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How will new federal tax law impact education, college loans?

I am off this week but thought this analysis of the education impact of the newly adopted federal tax code was worth sharing. It provides a succinct summary of some of the changes related to education.

The author is Fred Amrein, developer of EFC PLUS, software that projects the financial outcome of a college based on a family’s finance, and author of  “Financial Aid and Beyond: Secrets to College Affordability.”

By Fred Amrein

Yesterday, both Houses of Congress passed the new tax bill, which is the first major change to the tax code in 30 years. The new Tax Cut and Job Act will have a significant impact on education funding.  The main objective of the bill is to lower taxes and simplify the process.

Over the past few months, numerous proposals were changed or added to the bill.  All of these changes will affect multiple areas of educational funding.  Listed below are the final approved areas that we have identified.  Some of the items may have a direct or indirect impact on college funding and student loan repayment.

College Funding Items

•529 Plans – They can now be used for K-12 education cost up to $10,000 per child.  This could be very helpful for people who live in states that offer a tax deduction for contribution to a 529 plan.

•American Opportunity Credit – This tax credit remains at $2,500 per child per year with qualified college expenses.  There are income limits based on the tax filing status.

•College Tuition Benefit will remain untaxed.  – Initial change was to make it taxable.  It is still considered an outside resource for need-based financial aid determination.

•Company Tuition Reimbursement will still be tax-free up to $5,250.  Initially planned to be eliminated but was added back in.

•Coverdell Saving Plans – Initially listed to be eliminated especially after the 529 expansion.  The Coverdell will remain the same.

•Graduate School Scholarships – There is no change in the final bill.  This too was listed as a change in the initial bill but will remain the same as current law.

•Hope Scholarship and Lifetime Learning Credit – The original bill planned to eliminate both of these income tax credits but they will remain the same.  The goal was to have only one educational tax credit.  This credit helps specific tax filers who were part-time students and graduate students.

•Student Loan Deduction – This is still an allowable deduction in the final bill.  The original bill eliminated this deduction.  There are limitations based on how you file your taxes.

•Student Loan Discharge due to Death and Disability will be tax exempted – Prior to this bill these types of student loans forgiveness were taxable.  This will remain in place but will be sunset in 2025.  Other Income Drive Repayment Loan forgiveness such as IBR, PAYE, REPAY are still taxable forgiveness.  Public Service Loan Forgiveness is tax-free.  Changes in these plans will be addressed in the Higher Education Act being reviewed now.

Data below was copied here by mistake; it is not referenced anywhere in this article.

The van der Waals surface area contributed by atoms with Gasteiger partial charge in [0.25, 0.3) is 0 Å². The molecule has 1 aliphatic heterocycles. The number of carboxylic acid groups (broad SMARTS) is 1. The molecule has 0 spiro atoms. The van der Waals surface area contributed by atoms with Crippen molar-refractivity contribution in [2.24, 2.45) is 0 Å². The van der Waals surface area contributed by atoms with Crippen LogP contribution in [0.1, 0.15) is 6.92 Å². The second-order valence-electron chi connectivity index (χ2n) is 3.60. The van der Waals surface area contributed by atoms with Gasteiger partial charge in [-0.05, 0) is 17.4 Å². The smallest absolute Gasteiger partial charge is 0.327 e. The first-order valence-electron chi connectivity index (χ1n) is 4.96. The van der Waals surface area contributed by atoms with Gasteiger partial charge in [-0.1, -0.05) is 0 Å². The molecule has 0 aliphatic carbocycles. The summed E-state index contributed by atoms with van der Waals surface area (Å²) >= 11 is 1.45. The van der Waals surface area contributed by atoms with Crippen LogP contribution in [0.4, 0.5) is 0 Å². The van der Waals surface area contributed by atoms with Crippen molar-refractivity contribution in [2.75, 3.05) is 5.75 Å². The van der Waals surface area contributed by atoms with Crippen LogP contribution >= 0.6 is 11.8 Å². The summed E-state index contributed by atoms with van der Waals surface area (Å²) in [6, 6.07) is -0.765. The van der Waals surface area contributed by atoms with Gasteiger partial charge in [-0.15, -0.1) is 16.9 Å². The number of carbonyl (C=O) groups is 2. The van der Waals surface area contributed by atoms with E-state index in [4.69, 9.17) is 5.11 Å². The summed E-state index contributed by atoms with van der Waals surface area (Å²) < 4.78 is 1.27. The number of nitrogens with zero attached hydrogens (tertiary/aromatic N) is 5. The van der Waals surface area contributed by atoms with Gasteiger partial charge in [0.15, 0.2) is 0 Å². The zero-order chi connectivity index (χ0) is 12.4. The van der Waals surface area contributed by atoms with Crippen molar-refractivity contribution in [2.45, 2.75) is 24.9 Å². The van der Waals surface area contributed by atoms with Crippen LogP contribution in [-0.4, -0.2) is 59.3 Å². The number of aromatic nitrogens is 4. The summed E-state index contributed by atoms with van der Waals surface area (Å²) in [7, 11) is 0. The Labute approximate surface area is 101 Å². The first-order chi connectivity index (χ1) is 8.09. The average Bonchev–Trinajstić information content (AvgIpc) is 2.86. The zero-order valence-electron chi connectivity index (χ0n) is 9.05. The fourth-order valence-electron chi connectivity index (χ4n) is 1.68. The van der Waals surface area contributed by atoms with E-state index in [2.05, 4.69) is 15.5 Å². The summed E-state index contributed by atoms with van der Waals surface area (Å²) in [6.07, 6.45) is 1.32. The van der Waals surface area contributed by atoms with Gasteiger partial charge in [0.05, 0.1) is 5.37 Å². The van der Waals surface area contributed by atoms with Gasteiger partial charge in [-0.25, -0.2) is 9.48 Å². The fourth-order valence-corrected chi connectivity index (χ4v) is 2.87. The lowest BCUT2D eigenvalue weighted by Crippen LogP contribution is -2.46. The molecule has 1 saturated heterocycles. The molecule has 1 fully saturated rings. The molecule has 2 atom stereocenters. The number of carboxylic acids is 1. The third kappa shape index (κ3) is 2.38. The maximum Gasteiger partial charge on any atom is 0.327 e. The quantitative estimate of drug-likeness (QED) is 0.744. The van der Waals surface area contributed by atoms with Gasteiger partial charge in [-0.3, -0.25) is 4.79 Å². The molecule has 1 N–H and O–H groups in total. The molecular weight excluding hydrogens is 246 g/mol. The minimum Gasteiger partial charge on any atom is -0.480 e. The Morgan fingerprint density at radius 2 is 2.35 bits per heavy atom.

Indirect Tax Items Affect Educational Funding

•Elimination of Exemptions – With the elimination of the exemption deduction and an increase in the standard deduction, more analysis will be required to maximize the American Opportunity Credit and other educational tax credits.

•Home Equity Loan interest is no longer deductible.  A common borrowing option was to use the home equity lines of credit or loans as a source for college funding.  Under the new bill, only your primary mortgage interest will be deductible.

•Kiddie Tax Rule Change – Under the current law, unearned income over $2,100 for certain dependent child are taxed at the parent rates.  Under the new Kiddie Tax Rules, this income will be taxed at the trust level income tax rate, which are normally higher than many parent rates.

•Lower Tax Rates and Federal Income Tax paid may affect your Expected Family Contribution number.  – The new tax bill has multiple changes to the amount of federal tax paid.  The amount of federal tax paid is part of the Expected Family Contribution or EFC calculation.

•Minimum Tax (AMT) Remains – An initial goal was to simplify the tax code and the AMT is a big factor.  The income limits were raised but is still part of the new tax bill.  The AMT is a problem specifically for couples who are in Income Drive Loan Repayment methods.

•Other Varies Tax Changes could affect state educational funding and highly endowed colleges.  These reductions could raise costs at some institutions.


In 2018, the college funding and student loan repayment process will be changing, significantly.  This article address only the initial changes in the tax code.  Additional changes are being addressed in the Higher Education Act, which is called Prosper Act.  Once both are passed and signed, we will be able see the full impact on college funding and student loan repayment.



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About the Author

Maureen Downey has written editorials and opinion pieces about local, state and federal education policy since the 1990s.